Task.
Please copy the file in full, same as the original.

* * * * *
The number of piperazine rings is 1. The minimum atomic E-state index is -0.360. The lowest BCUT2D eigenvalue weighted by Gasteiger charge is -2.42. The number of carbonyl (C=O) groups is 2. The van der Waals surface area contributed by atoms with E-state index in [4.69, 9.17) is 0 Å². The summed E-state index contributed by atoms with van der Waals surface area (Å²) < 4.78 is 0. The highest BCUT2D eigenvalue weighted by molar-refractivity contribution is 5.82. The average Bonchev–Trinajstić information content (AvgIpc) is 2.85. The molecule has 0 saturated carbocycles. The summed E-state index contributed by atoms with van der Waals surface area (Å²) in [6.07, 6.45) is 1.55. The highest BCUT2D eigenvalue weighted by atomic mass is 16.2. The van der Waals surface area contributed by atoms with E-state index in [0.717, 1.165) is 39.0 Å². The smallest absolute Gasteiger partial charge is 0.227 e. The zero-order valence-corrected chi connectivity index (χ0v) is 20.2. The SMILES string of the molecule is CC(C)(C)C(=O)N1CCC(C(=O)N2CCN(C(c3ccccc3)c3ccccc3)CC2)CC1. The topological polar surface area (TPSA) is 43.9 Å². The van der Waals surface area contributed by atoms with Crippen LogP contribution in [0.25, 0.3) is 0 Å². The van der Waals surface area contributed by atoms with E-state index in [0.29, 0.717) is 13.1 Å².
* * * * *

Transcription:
The number of piperazine rings is 1. The minimum atomic E-state index is -0.360. The lowest BCUT2D eigenvalue weighted by Gasteiger charge is -2.42. The number of carbonyl (C=O) groups is 2. The van der Waals surface area contributed by atoms with E-state index in [4.69, 9.17) is 0 Å². The summed E-state index contributed by atoms with van der Waals surface area (Å²) < 4.78 is 0. The highest BCUT2D eigenvalue weighted by molar-refractivity contribution is 5.82. The average Bonchev–Trinajstić information content (AvgIpc) is 2.85. The molecule has 0 saturated carbocycles. The summed E-state index contributed by atoms with van der Waals surface area (Å²) in [6.07, 6.45) is 1.55. The highest BCUT2D eigenvalue weighted by atomic mass is 16.2. The van der Waals surface area contributed by atoms with E-state index in [0.717, 1.165) is 39.0 Å². The smallest absolute Gasteiger partial charge is 0.227 e. The zero-order valence-corrected chi connectivity index (χ0v) is 20.2. The SMILES string of the molecule is CC(C)(C)C(=O)N1CCC(C(=O)N2CCN(C(c3ccccc3)c3ccccc3)CC2)CC1. The topological polar surface area (TPSA) is 43.9 Å². The van der Waals surface area contributed by atoms with Crippen LogP contribution in [0.25, 0.3) is 0 Å². The van der Waals surface area contributed by atoms with E-state index in [0.29, 0.717) is 13.1 Å².